Nobody wants a convention of Trumpsters.
A convention of Republicans, maybe, but not — well, let Charlotte, N.C., City Council member Larken Eggleston explain it:
“If it were Mitt Romney or damn near anybody besides Donald Trump,” he told the Los Angeles Times, inviting the national GOP convention would be a slam dunk. However, not this convention.
Eggleston grudgingly cast the deciding vote in favor of what has proved to be one of the more heated disputes in recent Charlotte history: whether to invite Trump to town. Charlotte will do it, but with considerable reservations.
Indeed, this is so controversial that while mayors traditionally make welcoming statements at these conventions, Charlotte’s mayor has said she will not.
You’re thinking: Surely other major cities offered themselves. No.
Charlotte wasn’t at the front of the pack. There was no pack.
As another council member said, Charlotte was in this position “not because we stepped forward, but because everyone else stepped back.”
As the Times reported, the only other bid came from the Nevada Republican Party, offering Las Vegas. Vegas’ city government – Who? Us? — quickly squelched that.
San Antonio welcome Trump? With its Latino population? It wisely backed away from the detonating device.
As the Times observed, race – and Trump’s racism – is proving to be a big concern.
The GOP’s difficulty the Times attributes to “diminishing support” for Trump and his party in major cities that have become more culturally diverse — which is all of them.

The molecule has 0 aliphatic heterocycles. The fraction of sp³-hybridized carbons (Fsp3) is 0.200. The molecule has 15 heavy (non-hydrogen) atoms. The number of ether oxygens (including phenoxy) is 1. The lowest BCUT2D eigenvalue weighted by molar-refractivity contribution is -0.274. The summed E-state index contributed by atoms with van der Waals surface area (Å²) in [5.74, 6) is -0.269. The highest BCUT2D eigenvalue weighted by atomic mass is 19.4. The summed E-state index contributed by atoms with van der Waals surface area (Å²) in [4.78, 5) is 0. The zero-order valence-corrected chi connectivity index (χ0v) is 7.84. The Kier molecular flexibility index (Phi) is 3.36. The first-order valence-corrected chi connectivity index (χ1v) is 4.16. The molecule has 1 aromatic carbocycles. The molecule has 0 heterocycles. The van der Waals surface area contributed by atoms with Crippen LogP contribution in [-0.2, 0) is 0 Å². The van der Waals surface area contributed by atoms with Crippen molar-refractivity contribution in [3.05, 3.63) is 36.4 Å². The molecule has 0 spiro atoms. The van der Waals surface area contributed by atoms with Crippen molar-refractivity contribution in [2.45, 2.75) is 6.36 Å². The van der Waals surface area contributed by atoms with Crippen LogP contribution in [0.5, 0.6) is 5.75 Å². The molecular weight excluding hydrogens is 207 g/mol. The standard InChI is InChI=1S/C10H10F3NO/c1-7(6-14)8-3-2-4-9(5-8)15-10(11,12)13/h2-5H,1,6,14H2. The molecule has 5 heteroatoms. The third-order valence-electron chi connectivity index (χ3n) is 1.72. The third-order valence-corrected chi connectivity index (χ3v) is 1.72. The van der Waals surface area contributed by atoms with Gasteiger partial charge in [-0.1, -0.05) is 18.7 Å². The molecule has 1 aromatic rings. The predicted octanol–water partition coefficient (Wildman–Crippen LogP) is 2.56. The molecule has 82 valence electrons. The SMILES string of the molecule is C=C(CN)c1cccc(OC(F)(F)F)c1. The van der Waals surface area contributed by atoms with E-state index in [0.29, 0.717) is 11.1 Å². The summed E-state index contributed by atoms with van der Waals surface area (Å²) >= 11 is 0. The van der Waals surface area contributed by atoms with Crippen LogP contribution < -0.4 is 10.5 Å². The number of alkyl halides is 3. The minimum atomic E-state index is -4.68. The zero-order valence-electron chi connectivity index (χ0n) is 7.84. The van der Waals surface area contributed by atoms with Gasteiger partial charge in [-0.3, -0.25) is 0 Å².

Should the Party of Trump continue on its path to all-white homogeny, it can plan on scheduling its conventions at cities whose populations are in the single digits.
We’re talking about red America – vast stretches of almost nothing, and certainly nothing approaching the diversity that historically has characterized this nation.
Bonanza, Utah, population 1, would welcome the Republican Party of the future. So would Buford, Wyo., and its single resident. Brewster, Fla., is a little more cosmopolitan, with three.
By the standards of today’s GOP, Elkhorn, Mont., population 10, is a regular megalopolis.
OK, so Charlotte is “in,” though it is already thinking it made a big mistake. With the protests and clashes over two years of Trump, this gathering could make Chicago 1968 as tame as this year’s National Square Dancing Convention. (Kansas City, by the way, aced out a crowded field for that plum.)
OK, so where could a convention of Trumpsters be welcome? Let’s count them down.
(5) 2020 National Rifle Association Convention (Indianapolis) – The NRA seems to have no problems finding a place to rave on about its increasing brand of militarism and maniacal absolutism. Trump can just slum it there. A bonus: Russian funds reportedly funneled through the NRA can pay for all the drinks. Heck, Russia can pay for everything.
(4) Mar-a-Lago – A great idea; OK, my wife’s idea. “Trump can make a bunch of money from the convention.” Yes, Dear. He can ramp up green fees. He can quintuple the prices in the mini bars. He can charge for the little soaps. He can meter the in-shower shampoo dispensers. He can make a killing.
(3) Burns, Ore. – Haven’t heard of it? It’s aptly named. Near Burns is where ranchers Dwight Hammond and his son Steve, supporters of right-wing firebrand Clive Bundy, set fire to federal lands in a grazing dispute. Sent to prison for arson – also known as terrorism when committed by darker-tinted individuals – they were recently pardoned by Trump. One more reason why he’s a hero in Zero Population Country.
(2) Any Ted Nugent concert – Really, this is a great idea. Instead of Nugent being the entertainment for yet another GOP gathering, Trump can be the entertainment at a Ted Nugent gathering. A duet of “Vlad Scratch Fever,” maybe?
Longtime newspaperman John Young lives in Colorado. Email: firstname.lastname@example.org.